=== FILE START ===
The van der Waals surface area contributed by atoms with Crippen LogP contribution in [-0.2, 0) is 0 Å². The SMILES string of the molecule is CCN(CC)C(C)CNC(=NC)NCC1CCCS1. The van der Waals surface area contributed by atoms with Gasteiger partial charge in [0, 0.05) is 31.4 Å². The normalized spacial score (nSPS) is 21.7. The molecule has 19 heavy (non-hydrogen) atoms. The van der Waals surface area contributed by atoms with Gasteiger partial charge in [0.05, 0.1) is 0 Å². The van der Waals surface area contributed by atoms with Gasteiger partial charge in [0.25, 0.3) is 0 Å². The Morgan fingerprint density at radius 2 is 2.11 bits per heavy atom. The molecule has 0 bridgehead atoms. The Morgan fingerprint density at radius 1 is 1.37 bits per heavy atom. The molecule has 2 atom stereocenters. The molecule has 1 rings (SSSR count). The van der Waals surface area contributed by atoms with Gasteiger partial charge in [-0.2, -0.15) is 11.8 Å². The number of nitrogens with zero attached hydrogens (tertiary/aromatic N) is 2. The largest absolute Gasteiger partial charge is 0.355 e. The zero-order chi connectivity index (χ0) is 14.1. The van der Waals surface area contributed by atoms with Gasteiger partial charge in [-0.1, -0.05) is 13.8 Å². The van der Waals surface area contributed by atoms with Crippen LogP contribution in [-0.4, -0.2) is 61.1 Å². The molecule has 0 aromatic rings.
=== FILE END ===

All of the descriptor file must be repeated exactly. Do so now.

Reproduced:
The van der Waals surface area contributed by atoms with Crippen LogP contribution in [-0.2, 0) is 0 Å². The SMILES string of the molecule is CCN(CC)C(C)CNC(=NC)NCC1CCCS1. The van der Waals surface area contributed by atoms with Gasteiger partial charge in [0, 0.05) is 31.4 Å². The normalized spacial score (nSPS) is 21.7. The molecule has 19 heavy (non-hydrogen) atoms. The van der Waals surface area contributed by atoms with Gasteiger partial charge in [0.05, 0.1) is 0 Å². The van der Waals surface area contributed by atoms with Gasteiger partial charge in [0.25, 0.3) is 0 Å². The Morgan fingerprint density at radius 2 is 2.11 bits per heavy atom. The molecule has 0 bridgehead atoms. The Morgan fingerprint density at radius 1 is 1.37 bits per heavy atom. The molecule has 2 atom stereocenters. The molecule has 1 rings (SSSR count). The van der Waals surface area contributed by atoms with Gasteiger partial charge in [-0.2, -0.15) is 11.8 Å². The number of nitrogens with zero attached hydrogens (tertiary/aromatic N) is 2. The largest absolute Gasteiger partial charge is 0.355 e. The zero-order chi connectivity index (χ0) is 14.1. The van der Waals surface area contributed by atoms with Gasteiger partial charge in [-0.1, -0.05) is 13.8 Å². The van der Waals surface area contributed by atoms with Crippen LogP contribution in [-0.4, -0.2) is 61.1 Å². The molecule has 0 aromatic rings.